For some women considering placing their babies for adoption in Ohio, they may find themselves dealing with a birth father who is either unknown, uninvolved or unsupportive. Many of these birthmothers wonder whether adoption is even possible without the birthfather’s consent. In the state of Ohio, the answer to that question depends on the specifics of each case. The birthfather’s role in the adoption process will vary greatly, depending on each situation, and his consent is typically required. However, there are specific circumstances under which a birthmother may be able to successfully place her baby for adoption without the birthfather’s consent.
Because each adoption is unique, Building Blocks Adoption Service always recommends you contact us or speak with an attorney who will be able to help determine whether consent to adoption will be required in your specific situation.
When Consent to Adoption Is Required
In order for a court in the state of Ohio to approve an adoption, consent is typically required by a few key people. These people include the birthmother, a person or agency having permanent custody of the child being placed for adoption, the child (if the child is older than 12), and the father. Consent is required by a known biological father, a known adoptive father, or a man who has registered with the Ohio Putative Father Registry (OPFR) within 15 days of the child’s birth (the putative father). If the birthfather is unknown, a routine search of the OPFR will need to be done to determine if any man has registered as the baby’s putative father. If a man believes he may have fathered a child and wants to be informed if the child is to be placed for adoption, the OPFR allows him to be notified of such an intent to adopt and, if his is found to be the child’s father, allows him the opportunity to provide or withhold consent of the adoption. A putative father must provide his name and address as well as the mother’s name and the child’s age (or the baby’s estimated due date). The routine search of this registry is typically handled by the adoption agency or attorney helping the birthmother with the adoption process.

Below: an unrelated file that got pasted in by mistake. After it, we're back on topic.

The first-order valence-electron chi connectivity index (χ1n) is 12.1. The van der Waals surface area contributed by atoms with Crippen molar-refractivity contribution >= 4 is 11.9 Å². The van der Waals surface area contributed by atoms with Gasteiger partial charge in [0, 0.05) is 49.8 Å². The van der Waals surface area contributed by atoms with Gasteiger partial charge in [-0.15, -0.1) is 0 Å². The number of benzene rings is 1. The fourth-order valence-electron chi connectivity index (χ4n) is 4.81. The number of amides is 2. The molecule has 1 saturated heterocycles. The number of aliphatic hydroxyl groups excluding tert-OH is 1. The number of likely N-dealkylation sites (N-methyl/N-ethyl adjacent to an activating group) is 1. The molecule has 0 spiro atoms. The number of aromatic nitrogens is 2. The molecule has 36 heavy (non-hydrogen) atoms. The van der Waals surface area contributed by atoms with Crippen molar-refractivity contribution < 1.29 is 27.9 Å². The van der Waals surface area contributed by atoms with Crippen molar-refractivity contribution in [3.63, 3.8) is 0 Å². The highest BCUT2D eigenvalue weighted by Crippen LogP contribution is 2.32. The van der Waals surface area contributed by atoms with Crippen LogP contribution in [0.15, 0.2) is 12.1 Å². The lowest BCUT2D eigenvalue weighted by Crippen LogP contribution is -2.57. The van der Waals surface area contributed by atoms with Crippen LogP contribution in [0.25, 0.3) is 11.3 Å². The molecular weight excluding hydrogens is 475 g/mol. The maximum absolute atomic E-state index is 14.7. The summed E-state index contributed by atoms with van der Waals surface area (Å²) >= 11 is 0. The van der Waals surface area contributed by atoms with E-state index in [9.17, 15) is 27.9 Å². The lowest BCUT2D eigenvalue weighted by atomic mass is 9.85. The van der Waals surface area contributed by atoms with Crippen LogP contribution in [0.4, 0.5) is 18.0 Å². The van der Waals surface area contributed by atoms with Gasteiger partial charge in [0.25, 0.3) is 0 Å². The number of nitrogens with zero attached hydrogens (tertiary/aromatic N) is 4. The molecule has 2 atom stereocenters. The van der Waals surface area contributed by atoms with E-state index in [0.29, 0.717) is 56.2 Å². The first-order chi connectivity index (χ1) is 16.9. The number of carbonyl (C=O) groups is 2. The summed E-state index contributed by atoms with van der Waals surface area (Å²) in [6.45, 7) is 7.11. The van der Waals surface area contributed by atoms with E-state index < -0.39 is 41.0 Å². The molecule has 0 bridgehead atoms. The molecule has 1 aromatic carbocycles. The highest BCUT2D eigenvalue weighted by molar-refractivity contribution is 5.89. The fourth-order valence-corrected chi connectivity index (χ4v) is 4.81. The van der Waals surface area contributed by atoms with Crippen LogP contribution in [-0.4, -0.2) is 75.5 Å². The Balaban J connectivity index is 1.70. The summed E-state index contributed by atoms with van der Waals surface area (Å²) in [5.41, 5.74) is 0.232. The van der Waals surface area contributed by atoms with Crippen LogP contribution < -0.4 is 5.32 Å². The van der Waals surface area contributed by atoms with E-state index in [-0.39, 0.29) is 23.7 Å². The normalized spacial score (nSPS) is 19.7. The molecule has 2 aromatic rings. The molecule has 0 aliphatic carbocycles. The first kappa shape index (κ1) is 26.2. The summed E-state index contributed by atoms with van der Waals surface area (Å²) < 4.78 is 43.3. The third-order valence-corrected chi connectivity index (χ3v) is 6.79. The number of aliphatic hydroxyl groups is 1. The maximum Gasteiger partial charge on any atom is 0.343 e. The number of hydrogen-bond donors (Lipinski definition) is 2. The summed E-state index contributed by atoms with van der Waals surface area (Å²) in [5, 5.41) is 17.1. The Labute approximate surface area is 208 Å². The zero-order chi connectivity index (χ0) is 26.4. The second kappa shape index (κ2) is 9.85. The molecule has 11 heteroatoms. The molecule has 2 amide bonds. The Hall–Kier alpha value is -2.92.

When Consent to Adoption is Not Required
Under certain circumstances consent to adoption may not be required. Whether or not consent is required is determined by the court overseeing the adoption. Once the court rules that consent is not required, the adoption process can move forward, even if the party withholding consent does not agree to the adoption. The following are the most common situations in which consent to adoption is not required in the state of Ohio:
- When a parent (whether mother or father) who is married to the parent placing the child for adoption supports the adoption
- When a parent has been found to have abandoned the child being placed for adoption. Abandonment, in this case, means that in the year prior to the adoption, the parent has had minimal contact with the child or has failed to provide for the maintenance and support of the child (or the birthmother, if the pregnancy was known to the father)
- When a putative father fails to acknowledge his paternity of the child or has willfully abandoned the birthmother during her pregnancy
- When a putative father is not the father of the child
- When the court believes the parent is withholding consent unreasonably or when the parent’s consent is not given due to a prolonged, unexplained absence or unavailability
- When the child was conceived by rape
If you are considering placing your child for adoption, Building Blocks Adoption Service is here to help.
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